Monday, February 1, 2016

Hannah's Choice A Wonderful Story of Determination & Love

Hannah's Choice: A NovelA book can be focused on singular topics or have many and that is the case with Hannah's Choice by Jan Drexler.  Hannah Yoder, our heroine, is a young Amish woman deeply committed to her faith. She and her family live along the Conestoga Creek where her ancestors settled soon after their arrival in America.      

Her Amish community has been shrinking in recent years and there are only a few families left in their district.  Adam, her best friend since childhood is Mennonite. Her sister, Liesbet is tempted beyond her years to the English world outside the confines of her faith and family.  She longs to marry an Englisher and live in a fine house in Philadelphia.  Hannah's mother, Annalise, has been gripped by depression for many years after losing three small children to diphtheria. Hannah as the oldest daughter has taken on many responsibilities to keep the home running smoothly. 
Wise beyond her years, Hannah knows that marriage to a man who is not Amish would be unequally yoked. Her father is determined to move west to Indiana where a new community of Amish people will settle. His love for his family and desire to keep them protected from the outside world is stronger than his ties to his ancestral home in Pennsylvania.  As plans develop for the Yoder family to migrate to Indiana the group for the wagon train grew as others become determined to start anew in the Indiana wilderness.  Josef Bender a handsome Amish man from a neighboring community set on making the journey, takes more than a passing interest in Hannah. The more Hannah sees Josef, she is torn between him and Adam.  She is also determined not to go with the family to Indiana, hoping they will change their minds and remain where they belong at Conestoga Creek.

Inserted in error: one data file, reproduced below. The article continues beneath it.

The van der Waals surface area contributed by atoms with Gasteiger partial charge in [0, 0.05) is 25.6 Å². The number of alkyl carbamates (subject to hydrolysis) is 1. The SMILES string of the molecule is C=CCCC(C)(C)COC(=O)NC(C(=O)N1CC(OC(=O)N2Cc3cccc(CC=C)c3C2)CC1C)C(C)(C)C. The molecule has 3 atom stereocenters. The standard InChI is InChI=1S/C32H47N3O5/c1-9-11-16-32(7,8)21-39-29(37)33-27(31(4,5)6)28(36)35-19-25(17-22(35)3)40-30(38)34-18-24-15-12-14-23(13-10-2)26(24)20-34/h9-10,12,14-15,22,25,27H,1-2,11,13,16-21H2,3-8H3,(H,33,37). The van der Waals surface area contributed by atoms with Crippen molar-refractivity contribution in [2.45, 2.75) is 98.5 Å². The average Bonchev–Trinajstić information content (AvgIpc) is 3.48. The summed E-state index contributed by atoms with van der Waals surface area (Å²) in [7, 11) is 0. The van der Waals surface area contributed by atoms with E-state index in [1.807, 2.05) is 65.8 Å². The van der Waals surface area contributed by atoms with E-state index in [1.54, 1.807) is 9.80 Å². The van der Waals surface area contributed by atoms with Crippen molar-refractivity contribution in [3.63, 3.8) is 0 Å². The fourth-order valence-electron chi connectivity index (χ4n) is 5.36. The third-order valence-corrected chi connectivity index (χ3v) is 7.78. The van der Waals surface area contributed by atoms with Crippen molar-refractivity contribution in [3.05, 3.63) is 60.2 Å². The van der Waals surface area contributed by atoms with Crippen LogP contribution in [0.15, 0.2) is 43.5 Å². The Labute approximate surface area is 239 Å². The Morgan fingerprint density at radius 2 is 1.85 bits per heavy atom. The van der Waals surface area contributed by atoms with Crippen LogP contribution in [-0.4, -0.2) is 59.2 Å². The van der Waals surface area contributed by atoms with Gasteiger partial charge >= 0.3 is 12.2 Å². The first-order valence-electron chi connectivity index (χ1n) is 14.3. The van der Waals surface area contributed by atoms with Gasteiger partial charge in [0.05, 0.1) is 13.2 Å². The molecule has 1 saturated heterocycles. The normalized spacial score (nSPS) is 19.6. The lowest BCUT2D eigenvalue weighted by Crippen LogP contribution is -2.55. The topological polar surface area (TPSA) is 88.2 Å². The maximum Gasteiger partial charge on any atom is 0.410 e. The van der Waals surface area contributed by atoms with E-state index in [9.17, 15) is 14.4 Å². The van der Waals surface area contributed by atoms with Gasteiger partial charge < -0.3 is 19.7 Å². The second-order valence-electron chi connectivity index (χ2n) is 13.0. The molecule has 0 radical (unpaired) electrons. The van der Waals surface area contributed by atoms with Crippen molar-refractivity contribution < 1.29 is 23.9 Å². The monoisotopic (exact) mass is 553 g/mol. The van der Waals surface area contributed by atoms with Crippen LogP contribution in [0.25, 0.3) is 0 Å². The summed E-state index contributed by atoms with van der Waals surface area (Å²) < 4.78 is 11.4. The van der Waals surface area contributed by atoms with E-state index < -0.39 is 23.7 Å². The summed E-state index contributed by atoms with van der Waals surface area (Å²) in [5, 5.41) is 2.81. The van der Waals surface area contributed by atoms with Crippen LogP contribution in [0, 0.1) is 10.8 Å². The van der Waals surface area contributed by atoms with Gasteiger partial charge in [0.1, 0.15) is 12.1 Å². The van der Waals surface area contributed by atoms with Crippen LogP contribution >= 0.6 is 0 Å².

I like this story for the setting of 1842 in Lancaster County Pennsylvania.  The time is ripe for an important time in the Abolitionist Movement. While Pennsylvania is not a slave state, bounty hunters felt free to come searching for escaped slaves on their way to freedom in Canada.  Adam Metzler helped many slaves to freedom, all the while exposing himself, his family and  Hannah to danger.

Up until the end of the book I wasn't sure if Hannah would go to Indiana or stay in Pennsylvania. Would she marry Adam or Josef?  Would Liesbet marry and move to Philadelphia or remain with her Amish faith?  Many thanks to Revell for the opportunity to read Hannah's Choice and the introduction to Jan Drexler's writing. I plan to look for more of her work.

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